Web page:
Fertility Healthcare Benefits: The Hidden Key to Employee Diversity

By G. David Adamson, M.D., Founder and CEO of ARC Fertility 

It is almost impossible to have a conversation about business without the subject of diversity coming up. That is not a new concept, of course, but in the last five years organizations in every industry have doubled down on their efforts to build workforces that include as wide a swath of society as possible. 98% of American companies now have diversity initiatives, which fall under the category of DEIB (Diversity, Equity, Inclusion and Belonging), but the reality is that most of these programs are not really working. This is where creative approaches to healthcare benefits can help forward-looking companies move the needle when it comes to broadening the demographic representation of their workforces. 

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Despite the proliferation of DEIB programs, the reality on the ground is bleak. According to a study from the Boston Consulting Group, “Over the past few years, press attention and awareness have expanded the focus on obstacles that employees in diverse groups, particularly women, face at work. In response, companies have launched even more programs to address these obstacles, yet few of these efforts have yielded results.” This disconnect is hardly surprising. After all, there is a huge gap between good intentions and tangible results. 

So how does healthcare fit into this conversation, and why should organizations that have voiced their commitments to diversity look at benefits as a tool to achieve the results that so many DEIB initiatives do not? And more specifically, why do fertility benefits improve diversity for both hiring and employee retention? As it turns out, there are two main answers to this question: financial and emotional. 

Fertility medicine can be expensive, and most healthcare plans do not fully cover treatments such as IVF and egg freezing. As a result, people who want to grow their families often need to spend tens of thousands of dollars to make their dreams come true. Organizations that provide fertility medical benefits can help their employees cover or defray these costs. 

The connection between these benefits and diversity is clear. For example, numerous studies show that minorities have significantly less access to fertility care and also have poorer outcomes from treatment. Additionally, people in same-sex relationships need assistance to have children, whether it is through insemination, IVF, donor eggs or sperm, surrogacy, or adoption. Companies that offer benefits that cover these automatically make themselves more attractive to LGBTQ+ job candidates, as well as existing employees that they want to retain. In addition, offering services such as egg freezing is extremely attractive to women in their 20s and 30s who want to delay having children and are concerned about their ability to get pregnant when they are older. Organizations that provide fertility benefits have an advantage when it comes to attracting and retaining women and LGBTQ+ employees.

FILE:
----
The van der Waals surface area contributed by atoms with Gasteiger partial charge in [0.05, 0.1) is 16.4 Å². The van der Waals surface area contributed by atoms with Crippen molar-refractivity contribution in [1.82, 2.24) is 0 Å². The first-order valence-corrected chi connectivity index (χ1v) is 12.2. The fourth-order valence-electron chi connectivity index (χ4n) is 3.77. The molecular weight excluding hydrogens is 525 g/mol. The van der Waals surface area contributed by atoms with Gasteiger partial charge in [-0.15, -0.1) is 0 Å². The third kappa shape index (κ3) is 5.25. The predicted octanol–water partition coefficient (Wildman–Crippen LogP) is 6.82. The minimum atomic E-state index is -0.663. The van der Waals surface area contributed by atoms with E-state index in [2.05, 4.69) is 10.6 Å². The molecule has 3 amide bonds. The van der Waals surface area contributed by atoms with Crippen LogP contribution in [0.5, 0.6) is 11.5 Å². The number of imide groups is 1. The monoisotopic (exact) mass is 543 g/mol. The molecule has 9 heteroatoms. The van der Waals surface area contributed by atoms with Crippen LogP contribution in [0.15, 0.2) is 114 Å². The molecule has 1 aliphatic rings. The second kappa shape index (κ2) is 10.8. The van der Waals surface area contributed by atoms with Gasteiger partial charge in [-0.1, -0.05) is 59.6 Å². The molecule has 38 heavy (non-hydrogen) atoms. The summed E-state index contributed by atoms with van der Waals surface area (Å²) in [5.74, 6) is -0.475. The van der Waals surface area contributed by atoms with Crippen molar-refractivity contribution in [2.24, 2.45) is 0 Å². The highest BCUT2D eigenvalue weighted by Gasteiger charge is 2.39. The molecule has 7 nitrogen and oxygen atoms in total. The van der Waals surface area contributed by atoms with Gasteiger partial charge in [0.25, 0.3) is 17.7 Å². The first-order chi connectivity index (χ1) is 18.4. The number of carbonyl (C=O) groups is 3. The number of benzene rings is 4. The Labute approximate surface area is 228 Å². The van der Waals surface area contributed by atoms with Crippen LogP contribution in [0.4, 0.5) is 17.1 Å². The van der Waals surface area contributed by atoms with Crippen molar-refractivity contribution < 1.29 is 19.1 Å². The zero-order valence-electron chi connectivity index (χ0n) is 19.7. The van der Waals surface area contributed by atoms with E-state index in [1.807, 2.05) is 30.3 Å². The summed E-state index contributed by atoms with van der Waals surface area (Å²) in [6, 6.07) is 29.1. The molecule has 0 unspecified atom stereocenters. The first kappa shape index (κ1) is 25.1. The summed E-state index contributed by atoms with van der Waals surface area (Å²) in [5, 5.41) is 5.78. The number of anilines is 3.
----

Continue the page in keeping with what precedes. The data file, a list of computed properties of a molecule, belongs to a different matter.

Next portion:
Offering fertility benefits goes well beyond the financial side of the equation. For several years, diversity programs have been part of the DEI umbrella, which has morphed into DEIB over the last year. The “B” – belonging – is important. People take jobs, and stay in jobs, for more than a paycheck. More than half of employees under the age of 40 say that feeling like they are part of an organization that is doing meaningful things is more important than what they get paid. The so-called “great resignation” of 2021 was predicated on employees realizing that just having a job is not enough: they want the right job. In this context, people want to know that they are working for organizations that care about them. This is where fertility medical benefits can play a role in demonstrating that a company has the kind of culture and values that make it an employer of choice. 

There is no single magic bullet that is going to make a company a place where everyone wants to work. For some people, red-carpet perks such as free meals and on-site dry cleaning are what matters. For others, it is a liberal remote work policy that enables them to balance their personal and professional lives. But for women, members of the LGBTQ+ community, and other people who have so far not benefited from diversity initiatives, knowing that a company takes their emotional well-being into consideration can be the kind of differentiator that takes diversity out of the theoretical realm and makes it a reality. 

Dr. G. David Adamson MD, FRCSC, FACOG, FACS, is the Founder, Chairman and CEO of ARC Fertility. He is a globally recognized reproductive endocrinologist and surgeon, and is a Clinical Professor, ACF at Stanford University, and Associate Clinical Professor at UCSF. Dr. Adamson also serves as the current Chair of the International Committee Monitoring ART (ICMART), a WHO NSA/NGO. 

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